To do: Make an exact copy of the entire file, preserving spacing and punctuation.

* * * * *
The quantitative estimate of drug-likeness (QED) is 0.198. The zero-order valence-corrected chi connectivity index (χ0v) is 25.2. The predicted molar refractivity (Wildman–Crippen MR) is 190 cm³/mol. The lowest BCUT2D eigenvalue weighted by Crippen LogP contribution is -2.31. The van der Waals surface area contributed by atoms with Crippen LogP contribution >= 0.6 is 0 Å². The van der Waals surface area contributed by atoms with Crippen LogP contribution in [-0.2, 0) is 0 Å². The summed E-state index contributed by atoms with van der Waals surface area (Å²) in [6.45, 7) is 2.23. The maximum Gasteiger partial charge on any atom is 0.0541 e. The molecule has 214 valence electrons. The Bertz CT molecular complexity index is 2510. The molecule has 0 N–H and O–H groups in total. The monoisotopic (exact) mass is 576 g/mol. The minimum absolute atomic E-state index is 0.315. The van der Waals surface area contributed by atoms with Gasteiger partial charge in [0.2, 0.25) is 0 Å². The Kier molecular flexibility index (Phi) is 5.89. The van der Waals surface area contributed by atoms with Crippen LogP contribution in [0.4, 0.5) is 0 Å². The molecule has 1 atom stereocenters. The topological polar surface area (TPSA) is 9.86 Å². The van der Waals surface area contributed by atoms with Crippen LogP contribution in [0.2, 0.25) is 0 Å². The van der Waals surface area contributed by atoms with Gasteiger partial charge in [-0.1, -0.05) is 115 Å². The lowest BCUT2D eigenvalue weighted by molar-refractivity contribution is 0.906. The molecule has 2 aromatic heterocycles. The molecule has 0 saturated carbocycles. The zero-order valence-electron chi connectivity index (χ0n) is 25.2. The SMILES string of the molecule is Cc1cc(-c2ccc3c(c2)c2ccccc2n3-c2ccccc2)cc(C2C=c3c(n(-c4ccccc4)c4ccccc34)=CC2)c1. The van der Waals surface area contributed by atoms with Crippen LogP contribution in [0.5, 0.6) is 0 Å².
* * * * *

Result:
The quantitative estimate of drug-likeness (QED) is 0.198. The zero-order valence-corrected chi connectivity index (χ0v) is 25.2. The predicted molar refractivity (Wildman–Crippen MR) is 190 cm³/mol. The lowest BCUT2D eigenvalue weighted by Crippen LogP contribution is -2.31. The van der Waals surface area contributed by atoms with Crippen LogP contribution >= 0.6 is 0 Å². The van der Waals surface area contributed by atoms with Crippen LogP contribution in [-0.2, 0) is 0 Å². The summed E-state index contributed by atoms with van der Waals surface area (Å²) in [6.45, 7) is 2.23. The maximum Gasteiger partial charge on any atom is 0.0541 e. The molecule has 214 valence electrons. The Bertz CT molecular complexity index is 2510. The molecule has 0 N–H and O–H groups in total. The monoisotopic (exact) mass is 576 g/mol. The minimum absolute atomic E-state index is 0.315. The van der Waals surface area contributed by atoms with Gasteiger partial charge in [0.2, 0.25) is 0 Å². The Kier molecular flexibility index (Phi) is 5.89. The van der Waals surface area contributed by atoms with Crippen LogP contribution in [0.4, 0.5) is 0 Å². The molecule has 1 atom stereocenters. The topological polar surface area (TPSA) is 9.86 Å². The van der Waals surface area contributed by atoms with Crippen LogP contribution in [0.2, 0.25) is 0 Å². The van der Waals surface area contributed by atoms with Gasteiger partial charge in [-0.1, -0.05) is 115 Å². The lowest BCUT2D eigenvalue weighted by molar-refractivity contribution is 0.906. The molecule has 2 aromatic heterocycles. The molecule has 0 saturated carbocycles. The zero-order valence-electron chi connectivity index (χ0n) is 25.2. The SMILES string of the molecule is Cc1cc(-c2ccc3c(c2)c2ccccc2n3-c2ccccc2)cc(C2C=c3c(n(-c4ccccc4)c4ccccc34)=CC2)c1. The van der Waals surface area contributed by atoms with Crippen LogP contribution in [0.5, 0.6) is 0 Å².